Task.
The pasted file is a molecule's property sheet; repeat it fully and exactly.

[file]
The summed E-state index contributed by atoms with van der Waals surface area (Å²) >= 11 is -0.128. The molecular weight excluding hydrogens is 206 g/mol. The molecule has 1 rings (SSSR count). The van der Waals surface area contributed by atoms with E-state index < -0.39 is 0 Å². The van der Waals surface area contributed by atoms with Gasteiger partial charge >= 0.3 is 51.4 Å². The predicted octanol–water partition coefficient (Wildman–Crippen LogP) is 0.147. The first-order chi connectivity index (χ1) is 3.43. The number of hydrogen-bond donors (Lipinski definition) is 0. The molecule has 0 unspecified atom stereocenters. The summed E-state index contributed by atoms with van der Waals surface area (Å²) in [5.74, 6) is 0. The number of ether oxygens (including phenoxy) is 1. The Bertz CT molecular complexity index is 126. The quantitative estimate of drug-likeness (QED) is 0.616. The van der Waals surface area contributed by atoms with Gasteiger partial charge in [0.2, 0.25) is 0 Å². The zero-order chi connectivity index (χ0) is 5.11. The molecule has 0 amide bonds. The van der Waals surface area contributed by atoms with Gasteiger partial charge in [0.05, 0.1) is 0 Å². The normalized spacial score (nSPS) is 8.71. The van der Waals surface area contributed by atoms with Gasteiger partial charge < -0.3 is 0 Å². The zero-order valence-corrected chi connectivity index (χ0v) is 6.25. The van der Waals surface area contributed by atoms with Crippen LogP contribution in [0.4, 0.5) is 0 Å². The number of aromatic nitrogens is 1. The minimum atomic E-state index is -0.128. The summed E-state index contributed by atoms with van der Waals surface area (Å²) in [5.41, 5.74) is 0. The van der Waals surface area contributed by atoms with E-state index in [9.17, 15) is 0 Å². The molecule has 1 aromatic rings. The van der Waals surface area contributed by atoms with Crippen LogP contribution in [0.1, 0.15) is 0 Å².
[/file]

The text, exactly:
The summed E-state index contributed by atoms with van der Waals surface area (Å²) >= 11 is -0.128. The molecular weight excluding hydrogens is 206 g/mol. The molecule has 1 rings (SSSR count). The van der Waals surface area contributed by atoms with E-state index < -0.39 is 0 Å². The van der Waals surface area contributed by atoms with Gasteiger partial charge >= 0.3 is 51.4 Å². The predicted octanol–water partition coefficient (Wildman–Crippen LogP) is 0.147. The first-order chi connectivity index (χ1) is 3.43. The number of hydrogen-bond donors (Lipinski definition) is 0. The molecule has 0 unspecified atom stereocenters. The summed E-state index contributed by atoms with van der Waals surface area (Å²) in [5.74, 6) is 0. The number of ether oxygens (including phenoxy) is 1. The Bertz CT molecular complexity index is 126. The quantitative estimate of drug-likeness (QED) is 0.616. The van der Waals surface area contributed by atoms with Gasteiger partial charge in [0.2, 0.25) is 0 Å². The zero-order chi connectivity index (χ0) is 5.11. The molecule has 0 amide bonds. The van der Waals surface area contributed by atoms with Gasteiger partial charge in [0.05, 0.1) is 0 Å². The normalized spacial score (nSPS) is 8.71. The van der Waals surface area contributed by atoms with Gasteiger partial charge < -0.3 is 0 Å². The zero-order valence-corrected chi connectivity index (χ0v) is 6.25. The van der Waals surface area contributed by atoms with Crippen LogP contribution in [0.4, 0.5) is 0 Å². The number of aromatic nitrogens is 1. The minimum atomic E-state index is -0.128. The summed E-state index contributed by atoms with van der Waals surface area (Å²) in [5.41, 5.74) is 0. The van der Waals surface area contributed by atoms with E-state index in [9.17, 15) is 0 Å². The molecule has 1 aromatic rings. The van der Waals surface area contributed by atoms with Crippen LogP contribution in [0.1, 0.15) is 0 Å².